While it is an incremental step relative to a UBI, Watson Coleman’s bill takes a direct approach to this problem by extending the EITC to non-working individuals who are caregivers or students, two groups that often face particularly trying economic conditions. Economic precarity is a risk factor for dropping out of school. A third of college students report that they don’t always have enough to eat, and a similar number say they don’t have consistent housing. This forces many college students to leave school without completing their degree, only to face an unforgiving job market and crushing student debt. Providing students with income while at school would allow them to take on less debt and better focus on their education.

Caregivers are excluded from the EITC on the technicality that the work they do is unpaid, meaning that under the current EITC rules, they cannot claim earnings that count toward the tax credit. However, caring for young, elderly, or ill relatives, along with domestic work, is crucial to a functioning society. In fact, a study by the AARP Public Policy Institute estimated that the economic value of unpaid care work was about $470 billion in 2013. That was more than the value of all paid home care and Medicaid spending in the same year.

In the United States (as with the rest of the world), this work is done by women far more often than it is by men, and because it is unpaid, this contributes to serious gender disparities in income. Caregiving incurs costs of its own, and in addition, 61 percent of the United States’ 40 million caregivers reported that their caregiving responsibilities required them to cut back on work, change jobs, or stop working entirely. Work requirements for cash transfers for caregivers deny assistance to many people who are simply unable to work, and Watson Coleman’s EITC expansion or a UBI could remedy this.

Policy arguments aside, a full universal-income initiative may still be a long way off. UBI is not yet a popular proposal among the electorate, although it has net positive support among people under 40. The more incremental steps of EITC expansion, along the lines of the proposals discussed here, however, are wildly popular. In September, YouGov conducted a poll, commissioned by the Economic Security Project and provided to Data for Progress, which asked about series of EITC reforms that the Economic Security Project calls the Working Families Tax Credit (WFTC). The WFTC is another variation on EITC expansion, one which would give up to a $2,000 credit to families making less than $75,000, with the credits offset by taxes on people making over $500,000. Students and caregivers would also be included.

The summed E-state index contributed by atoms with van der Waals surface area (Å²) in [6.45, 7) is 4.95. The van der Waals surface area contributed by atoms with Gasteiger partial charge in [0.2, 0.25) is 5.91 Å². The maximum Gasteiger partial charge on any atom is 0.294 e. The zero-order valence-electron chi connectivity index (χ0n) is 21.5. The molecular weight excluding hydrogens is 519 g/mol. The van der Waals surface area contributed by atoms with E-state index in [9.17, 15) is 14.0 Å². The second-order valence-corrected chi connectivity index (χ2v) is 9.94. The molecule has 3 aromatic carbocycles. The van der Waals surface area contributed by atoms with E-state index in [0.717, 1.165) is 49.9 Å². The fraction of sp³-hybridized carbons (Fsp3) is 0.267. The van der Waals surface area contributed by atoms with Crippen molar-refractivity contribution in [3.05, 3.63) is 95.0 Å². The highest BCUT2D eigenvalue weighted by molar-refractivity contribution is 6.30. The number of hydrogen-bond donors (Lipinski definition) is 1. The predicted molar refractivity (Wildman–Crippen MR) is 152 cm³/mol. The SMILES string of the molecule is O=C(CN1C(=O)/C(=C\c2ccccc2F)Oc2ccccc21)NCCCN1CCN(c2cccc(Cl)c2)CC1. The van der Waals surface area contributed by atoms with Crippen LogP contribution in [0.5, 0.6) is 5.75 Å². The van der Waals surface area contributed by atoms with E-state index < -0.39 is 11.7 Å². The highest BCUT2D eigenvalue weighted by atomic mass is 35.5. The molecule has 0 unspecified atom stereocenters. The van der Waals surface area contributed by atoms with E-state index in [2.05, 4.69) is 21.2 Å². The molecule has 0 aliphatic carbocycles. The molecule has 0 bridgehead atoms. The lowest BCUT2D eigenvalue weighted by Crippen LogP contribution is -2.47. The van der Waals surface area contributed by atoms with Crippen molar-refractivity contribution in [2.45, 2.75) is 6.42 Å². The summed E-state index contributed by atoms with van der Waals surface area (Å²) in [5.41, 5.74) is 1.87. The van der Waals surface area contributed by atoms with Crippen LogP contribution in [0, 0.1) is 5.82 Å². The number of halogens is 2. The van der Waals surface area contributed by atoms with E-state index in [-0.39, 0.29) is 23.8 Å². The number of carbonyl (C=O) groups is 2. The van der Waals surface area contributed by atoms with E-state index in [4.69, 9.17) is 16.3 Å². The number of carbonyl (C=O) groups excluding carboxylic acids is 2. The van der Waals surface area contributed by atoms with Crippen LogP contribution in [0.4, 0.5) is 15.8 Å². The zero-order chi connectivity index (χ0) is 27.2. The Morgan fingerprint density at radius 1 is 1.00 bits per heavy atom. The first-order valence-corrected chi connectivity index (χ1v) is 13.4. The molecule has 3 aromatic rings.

This policy gets a resounding 72 percent support overall, with near-unanimous support among people who voted for Clinton in the 2016 election, and majority support among Trump voters. While many policies face a geographic penalty, where low support in rural areas leads to an unfavorable distribution of support throughout the states, that’s not a problem for expanding the EITC; net support for EITC expansion is positive in every state, with relatively small levels of state-to-state variability.

In addition, last July, Data for Progress polled each constituent part of the policy separately, that is, both the expansion of the tax cut and the expansion of refunds to benefit caregivers and students, and both proposals enjoyed substantial support. Even benefit expansion to caregivers and students—which conventionally could be viewed as politically risky—saw broad support, including among a majority of Republicans, two-to-one support among independents, and overwhelming support among Democrats.

Perhaps the biggest takeaway from these results is that, despite decades of racially charged rhetoric demonizing welfare recipients, the public is quite supportive of giving assistance to some people who are not officially (or traditionally) employed. It’s long past time for Democrats to address the fact that students and caregivers slip through the cracks in employment-based assistance programs. Expanding the EITC is a practical and feasible improvement to antipoverty programs in the United States, and should be debated along with complementary and alternative proposals such as student allowances and government-funded training and payments to people doing unpaid care work.